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Teach Alaska kids to be bear aware from an early age

  • Author: Erin Kirkland
  • Updated: December 2, 2017
  • Published May 1, 2017

Four brown bears wander down the Rover’s Run Trail in Far North Bicentennial Park in this photo taken by a remote camera in 2010. (Alaska Dept. of Fish and Game)

The instinct to protect youngsters from danger is a visceral part of parenthood. We can control some components of childrens' safety in the outdoors, equipping kids with appropriate gear, knowledgeable mentors, and locations to fit their abilities. But not everything is simple, especially in Alaska where wild things live.

Alaska is bear country, of course, with millions of acres of habitat for black, brown, and polar bears doing what bears do — eating, sleeping, and raising their own youngsters. We know black and brown bears live right here in the Anchorage Bowl, fishing in local streams and wandering the same trails we do.

The literature is passed out every spring, the events are held, and we like to think we know what to do if we see a bear in the neighborhood park or along a mountain trail. But many parents are still fearful of a situation they won't be able to control, particularly when children are along. As a result, some families don't explore Alaska's outdoor spaces at all. Others do but feel so nervous they can't enjoy the experience, and translate that fear to their kids.

When hiking in bear country with children, always make sure an adult is within reach at all times. (Erin Kirkland)

I've learned over the years that being bear aware is a multi-layered practice involving the power of observation, which actually works to our advantage when outdoors with kids. When we first moved to Alaska, I was one of those parents so fearful about Alaska's bruins my recreation was limited to city streets and parks. Almost 12 years and many bear-safety classes later (along with a few encounters), I've learned some things and packed away several tips from people who teach bear safety. The primary message? Knowledge is power, and knowing more about why bears do what they do, how they do it, and where they go increase the odds of a safe experience in Alaska.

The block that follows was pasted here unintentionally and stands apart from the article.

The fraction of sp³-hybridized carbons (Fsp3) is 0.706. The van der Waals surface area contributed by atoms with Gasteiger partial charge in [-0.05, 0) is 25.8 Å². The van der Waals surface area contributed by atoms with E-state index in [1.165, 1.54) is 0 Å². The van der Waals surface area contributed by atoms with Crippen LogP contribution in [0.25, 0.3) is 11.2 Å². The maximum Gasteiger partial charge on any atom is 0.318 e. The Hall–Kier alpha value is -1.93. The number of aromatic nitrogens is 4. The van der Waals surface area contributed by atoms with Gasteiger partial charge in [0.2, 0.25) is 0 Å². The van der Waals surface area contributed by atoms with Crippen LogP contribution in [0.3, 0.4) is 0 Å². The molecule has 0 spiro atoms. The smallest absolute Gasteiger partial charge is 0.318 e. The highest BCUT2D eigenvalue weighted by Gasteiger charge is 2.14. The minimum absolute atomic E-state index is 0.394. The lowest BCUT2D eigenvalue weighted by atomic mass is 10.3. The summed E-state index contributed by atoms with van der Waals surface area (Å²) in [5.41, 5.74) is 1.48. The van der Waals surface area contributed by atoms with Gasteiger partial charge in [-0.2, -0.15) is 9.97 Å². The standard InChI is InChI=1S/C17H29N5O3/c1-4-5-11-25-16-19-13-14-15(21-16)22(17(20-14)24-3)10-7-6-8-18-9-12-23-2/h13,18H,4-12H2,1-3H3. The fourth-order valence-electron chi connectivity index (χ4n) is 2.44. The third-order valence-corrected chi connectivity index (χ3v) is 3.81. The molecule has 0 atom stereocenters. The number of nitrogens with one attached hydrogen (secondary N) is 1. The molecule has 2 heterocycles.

Taking the time to teach everyone in the family about bears from a young age helps create a foundation for knowing how to act if (and when) the situation arises, before a deterrent like bear spray is needed.

Set the stage for kids

Elizabeth Manning is a mother of two sons and manages Wildlife Education and Outreach for the Alaska Department of Fish and Game in Anchorage. She spends a chunk of her time teaching bear safety, especially during spring months when bears emerge from dens and Alaskans from homes. Her approach to teaching kids about bear safety is a practical one, with messages tying together concepts of environmental awareness with a dose of preventative action.

"It's important for kids to know that they might someday see a bear in the wild. Alaska is bear country, but almost always bears will leave us alone if we leave them alone," she said in a recent conversation. "The basics of prevention — keeping a clean camp, making noise, staying in a group, paying attention — all these are things Alaskans just need to know, like fire drills at school."

Manning usually begins her bear-safety discussions by asking kids and parents about the sorts of areas bears like to hang out and how they can tell if a bear has been there. She teaches how to avoid bear habitat or how to behave if you find yourself in it.

Within your own family, talk about places kids like to hang out, like their bedroom, backyard, or favorite playground. Now ask if they'd like a stranger to wander in and plop themselves down on a swing without announcing their arrival. Not so nice, huh? Kids relate to concepts of personal space because they have to deal with it in their own lives at home or school.

Channel the senses

Kids are keen observers, and capitalizing on this ability is the perfect way for them to become more bear aware. Ask kids how they can tell if a bear has been in the area — answers like tracks, scat, or hair are common. Dig a bit deeper with older kids who may be able to recognize things like uprooted plants or vegetation bent over because a bear wandered through a berry patch or a grassy meadow.